This voluntary, certification-based system promotes a consistent baseline set of data privacy practices for companies doing business in participating APEC economies. APEC Economic Leaders endorsed the system when they met in Honolulu in November 2011.
APEC’s 21 member economies account for 55 percent of world real gross domestic product as well as 44 percent of world trade, comprising a large market of 2.7 billion consumers. The APEC CBPR System in place is expected to further open markets and facilitate regional trade.
Chair of the Electronic Commerce Steering Group, Lourdes Yaptinchay, advised the United States of its approval on 26 July 2012.
“Participation in the system requires interested organizations to develop internal business rules on cross-border privacy procedures in line with the APEC CBPR System,” she said.
“The goal of the system is to enhance electronic commerce, facilitate trade and economic growth, and strengthen consumer privacy protections across the Asia Pacific region, thereby promoting regional economic integration,” Yaptinchay continued.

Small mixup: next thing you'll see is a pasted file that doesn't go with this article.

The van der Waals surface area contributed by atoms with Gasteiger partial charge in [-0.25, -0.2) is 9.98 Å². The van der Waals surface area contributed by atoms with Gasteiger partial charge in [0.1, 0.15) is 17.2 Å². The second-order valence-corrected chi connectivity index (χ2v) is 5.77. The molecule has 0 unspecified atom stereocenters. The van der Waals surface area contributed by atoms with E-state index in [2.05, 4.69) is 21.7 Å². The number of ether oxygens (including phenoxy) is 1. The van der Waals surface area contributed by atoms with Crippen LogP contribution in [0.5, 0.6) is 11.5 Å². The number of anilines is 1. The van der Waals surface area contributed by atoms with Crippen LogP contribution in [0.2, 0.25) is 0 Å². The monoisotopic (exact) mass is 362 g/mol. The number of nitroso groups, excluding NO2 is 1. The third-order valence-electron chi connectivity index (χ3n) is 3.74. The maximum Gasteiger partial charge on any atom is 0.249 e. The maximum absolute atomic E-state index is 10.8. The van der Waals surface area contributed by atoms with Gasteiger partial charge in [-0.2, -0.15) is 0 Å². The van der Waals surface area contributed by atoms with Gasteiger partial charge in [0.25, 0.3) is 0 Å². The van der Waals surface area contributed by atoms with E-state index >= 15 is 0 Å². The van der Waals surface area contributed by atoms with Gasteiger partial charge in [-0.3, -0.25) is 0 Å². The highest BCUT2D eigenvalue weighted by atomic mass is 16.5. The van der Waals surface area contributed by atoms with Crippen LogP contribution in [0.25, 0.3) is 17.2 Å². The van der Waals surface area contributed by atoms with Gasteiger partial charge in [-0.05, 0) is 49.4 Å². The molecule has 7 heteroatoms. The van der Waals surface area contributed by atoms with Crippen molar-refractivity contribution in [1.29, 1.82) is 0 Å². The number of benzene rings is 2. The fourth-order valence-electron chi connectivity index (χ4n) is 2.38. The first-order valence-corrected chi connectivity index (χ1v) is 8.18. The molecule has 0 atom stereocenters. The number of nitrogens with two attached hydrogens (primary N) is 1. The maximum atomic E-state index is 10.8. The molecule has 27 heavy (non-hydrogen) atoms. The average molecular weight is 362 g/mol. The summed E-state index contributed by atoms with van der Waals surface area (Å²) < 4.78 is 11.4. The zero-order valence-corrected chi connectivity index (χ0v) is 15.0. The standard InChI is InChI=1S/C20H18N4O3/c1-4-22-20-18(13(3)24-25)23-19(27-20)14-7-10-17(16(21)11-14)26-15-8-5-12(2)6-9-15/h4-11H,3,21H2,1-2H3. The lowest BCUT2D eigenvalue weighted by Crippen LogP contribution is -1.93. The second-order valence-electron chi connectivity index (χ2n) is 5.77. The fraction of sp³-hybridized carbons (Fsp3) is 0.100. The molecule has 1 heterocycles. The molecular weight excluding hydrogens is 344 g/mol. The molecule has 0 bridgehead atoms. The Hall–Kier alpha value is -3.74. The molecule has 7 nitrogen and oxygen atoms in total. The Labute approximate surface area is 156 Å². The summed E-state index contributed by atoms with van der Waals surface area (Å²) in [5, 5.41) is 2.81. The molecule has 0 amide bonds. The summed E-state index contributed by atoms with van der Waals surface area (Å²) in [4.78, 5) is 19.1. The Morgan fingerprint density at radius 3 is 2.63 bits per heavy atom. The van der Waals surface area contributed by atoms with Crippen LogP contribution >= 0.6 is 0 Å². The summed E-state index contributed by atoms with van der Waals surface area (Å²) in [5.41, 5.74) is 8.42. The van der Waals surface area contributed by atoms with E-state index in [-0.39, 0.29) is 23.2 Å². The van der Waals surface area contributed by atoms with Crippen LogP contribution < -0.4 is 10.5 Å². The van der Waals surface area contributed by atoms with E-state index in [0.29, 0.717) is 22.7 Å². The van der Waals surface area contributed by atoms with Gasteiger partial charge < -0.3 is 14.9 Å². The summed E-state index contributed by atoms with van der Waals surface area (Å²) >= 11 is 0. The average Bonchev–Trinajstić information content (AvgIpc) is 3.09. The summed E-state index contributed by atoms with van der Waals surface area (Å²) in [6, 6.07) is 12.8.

Acting US Secretary of Commerce Rebecca Blank said that this initiative is a significant milestone in international data protection.
“This system will enable participating companies in the United States and other APEC member economies to more efficiently exchange data in a secure manner and will enhance consumer data privacy by establishing a consistent level of protection and accountability in the APEC region,” said Blank.
“We are committed to working with our trading partners in APEC to help maximize its implementation throughout the region.”
The US Federal Trade Commission was named as the first privacy enforcement authority.
“APEC privacy rules offer the promise of significant benefits to companies, consumers and privacy regulators, and the US Federal Trade Commission is pleased to be the first privacy enforcement authority in the APEC Cross-Border Privacy Rules System,” said Commissioner Edith Ramirez.
“We hope that many more APEC economies will soon join and help realize the system's potential as a model for global interoperability among privacy regimes.”
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